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How To Choose And Pay For An Engagement Ring

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Buying an engagement ring is a big step. Don't go broke doing it

When it’s time for you to commit to someone for the rest of your life, you want to commemorate your love with something special. Engagement rings are the go-to here in the US, but if you’ve ever shopped around for a piece of jewelry, you know how expensive this stuff can get.

I nearly said “no” to an engagement ring altogether because of the huge sticker price. To add insult to injury, my husband and I were trying to pay for rings, a wedding, and a honeymoon when we were single, early in our careers, and saddled with debt. When the chips are stacked against you, it can be tough saving up for all of the nice things that come with getting married.

Unless you have a family heirloom, you’re probably not getting an engagement ring for free. However, when you know how to shop smart and follow a few tricks for saving for a ring, you’ll start your marriage on the right foot—and without the debt.

It takes an average of 3 months to shop for an engagement ring, so jumpstart your search right now. Follow these tips to shop smarter for the right ring and save up for the big purchase.

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8 Tips for Better Ring Shopping

Okay, here’s the deal: the average ring budget in the US is a whopping $7,400. If you were caught up in the romance of buying a ring, it flies out the window the second you see the price tag.

It’s so easy to let your emotions take the best of you when you’re buying an engagement ring. The result? You’ll buy an awesome-looking ring that puts you and your future spouse in debt. I’m sure you don’t want that, right?

My husband and I were able to buy both of our rings for $2,000, which is well under the $7,400 average. Follow these 8 tips to shop smarter when you’re looking for an engagement ring.

1. Tell Your Family

Engagement rings are built to last, right? It’s not unusual for families to pass engagement rings from generation to generation. If you think you or your sweetheart’s family has heirloom jewelry, ask about it!

You can use the family jewelry as-is or, with your family’s blessing, you can reuse the stones in a new setting. You’ll spend a little money modernizing the old jewelry, but this is a great way to save on costs while building a beautiful, meaningful ring.

2. Check Out Different Sellers

Always, always, always shop around. This lets you compare prices, warranties, and quality before committing.

For example, I found that most national jewelry chains, like Kay, had more inflated prices than local stores.

Look at different sellers to find the best ring. That might mean buying from:

  • Online stores: Online shopping makes it easy to compare different rings. The big downside is that you can’t see the rings in person. Look at the 360-degree images online before you buy. You should also check that they offer secure shipping and no-hassle returns. Every ring should include grading by the GIA, AGL, or EGL so you know exactly what you’re buying.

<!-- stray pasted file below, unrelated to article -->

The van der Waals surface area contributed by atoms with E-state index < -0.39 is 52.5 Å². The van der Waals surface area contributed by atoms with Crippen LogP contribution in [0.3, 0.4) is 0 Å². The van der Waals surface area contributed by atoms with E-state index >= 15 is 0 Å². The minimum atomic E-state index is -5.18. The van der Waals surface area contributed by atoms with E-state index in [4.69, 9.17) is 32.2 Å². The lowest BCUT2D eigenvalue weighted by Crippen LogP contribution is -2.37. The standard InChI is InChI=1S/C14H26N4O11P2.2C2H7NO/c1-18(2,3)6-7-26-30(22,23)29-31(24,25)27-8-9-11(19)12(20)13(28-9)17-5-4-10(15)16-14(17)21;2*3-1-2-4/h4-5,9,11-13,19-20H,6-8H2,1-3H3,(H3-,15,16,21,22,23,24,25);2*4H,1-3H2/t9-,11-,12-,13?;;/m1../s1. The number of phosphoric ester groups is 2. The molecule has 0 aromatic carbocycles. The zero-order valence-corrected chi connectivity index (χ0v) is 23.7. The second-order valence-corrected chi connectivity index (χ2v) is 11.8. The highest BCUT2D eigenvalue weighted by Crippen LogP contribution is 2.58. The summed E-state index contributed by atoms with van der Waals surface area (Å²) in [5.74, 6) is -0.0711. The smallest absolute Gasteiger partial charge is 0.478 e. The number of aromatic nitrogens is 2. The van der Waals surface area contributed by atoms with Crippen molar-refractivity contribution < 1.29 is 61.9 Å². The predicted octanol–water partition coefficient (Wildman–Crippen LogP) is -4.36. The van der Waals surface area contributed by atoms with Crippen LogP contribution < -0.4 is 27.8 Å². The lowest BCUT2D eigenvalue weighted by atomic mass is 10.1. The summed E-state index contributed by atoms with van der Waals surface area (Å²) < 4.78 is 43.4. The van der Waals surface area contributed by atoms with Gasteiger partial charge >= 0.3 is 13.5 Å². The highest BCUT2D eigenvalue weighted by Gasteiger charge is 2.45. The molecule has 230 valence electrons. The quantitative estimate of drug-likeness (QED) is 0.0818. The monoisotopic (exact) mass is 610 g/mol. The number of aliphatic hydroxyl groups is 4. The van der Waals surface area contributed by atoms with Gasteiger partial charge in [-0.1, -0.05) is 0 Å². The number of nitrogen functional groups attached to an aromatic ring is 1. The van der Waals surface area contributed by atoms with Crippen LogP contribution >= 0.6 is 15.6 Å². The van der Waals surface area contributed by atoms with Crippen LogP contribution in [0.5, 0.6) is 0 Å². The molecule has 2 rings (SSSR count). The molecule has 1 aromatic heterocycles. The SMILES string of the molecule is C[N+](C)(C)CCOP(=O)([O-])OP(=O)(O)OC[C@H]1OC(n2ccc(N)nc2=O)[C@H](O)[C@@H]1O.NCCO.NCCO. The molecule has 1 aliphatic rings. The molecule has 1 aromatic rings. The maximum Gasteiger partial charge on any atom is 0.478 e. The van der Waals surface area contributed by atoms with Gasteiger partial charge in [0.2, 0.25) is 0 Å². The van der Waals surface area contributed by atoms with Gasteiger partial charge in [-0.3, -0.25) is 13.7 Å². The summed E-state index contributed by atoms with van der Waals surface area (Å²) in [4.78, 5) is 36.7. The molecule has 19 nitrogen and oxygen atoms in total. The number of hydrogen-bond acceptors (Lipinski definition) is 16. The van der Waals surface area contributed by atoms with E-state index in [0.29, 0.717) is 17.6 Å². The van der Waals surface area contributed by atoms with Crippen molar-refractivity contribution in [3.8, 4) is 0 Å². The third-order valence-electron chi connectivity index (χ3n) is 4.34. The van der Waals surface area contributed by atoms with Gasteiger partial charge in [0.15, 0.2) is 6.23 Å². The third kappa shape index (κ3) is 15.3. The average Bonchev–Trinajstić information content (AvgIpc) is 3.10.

• Pawn shops: I know pawn shop jewelry gets a bad reputation, but come on! It’s super cheap and often very nice jewelry. Take it to a jeweler to clean it properly before you propose and no one will know the difference.
  • Big-name jewelers: Jarrod and Kay are big jewelry companies, which means if you have a warranty with them, they’ll likely still be in business 10 years from now to honor the warranty. They often offer free ring cleaning for life, which is nice. The downside is that their prices are usually higher and you have to wait for them to order the ring.
  • Local jewelers: I bought my ring from a local jewelry store for $1,600, which was a steal. These shops are eager to make a sale and it’s easier to negotiate here. Their pieces are often more unique than what you’ll find at a big-box store, so that’s a plus.
  • Wholesalers: Instead of buying a ring from a jeweler, you can purchase a diamond wholesale. This is usually cheaper because you’re cutting out the middleman. However, you’ll still need to pay to have the ring set with the diamond, so keep that in mind!

3. Choose Lab-grown Versus Natural

You’ll have your choice between natural diamonds (AKA mined diamonds) or lab-grown diamonds.

Although the two types of diamonds look identical, it comes down to your personal preference. Mined diamonds come with environmental and social issues that lab-grown diamonds don’t have.

The thing is, lab-grown diamonds can be up to 25% more expensive than natural diamonds.

If you’re purely concerned with cost, you might have better luck with a natural diamond. Just make sure it’s ethically sourced and conflict-free.

4. Pick a Setting

The setting is how a jeweler places the diamond or gem in a ring. Since 86% of brides care about the ring design the most, the setting is an important decision!

Depending on the setting, you can make a cheaper stone look more expensive (without the price tag).

If you opt for a more minimal setting, you’re using less metal. That means you’re spending less money, which is nice! A minimalist prong setting is classic, more affordable, and easy to clean.

5. Use Cheaper Metal

I adore the look of platinum rings, but have you seen the price of platinum lately? It’s wildly expensive.

Since an engagement ring should last a lifetime, you want to choose a durable, high-quality metal. Platinum is great, but the cost makes platinum rings cost-prohibitive for plenty of folks.

Silver is more in fashion these days and it’s cheaper, but that’s because it tarnishes. If you don’t want your future spouse to polish their ring every week, go with white gold instead.

White gold has the same look as silver or platinum, but with a lower cost and less maintenance. White gold engagement rings do require replating every 5 – 10 years, though so keep that in mind.

6. Know Which of the Four C’s Matter

The four Cs (color, clarity, cut, and carat weight) affect the value of every diamond you see.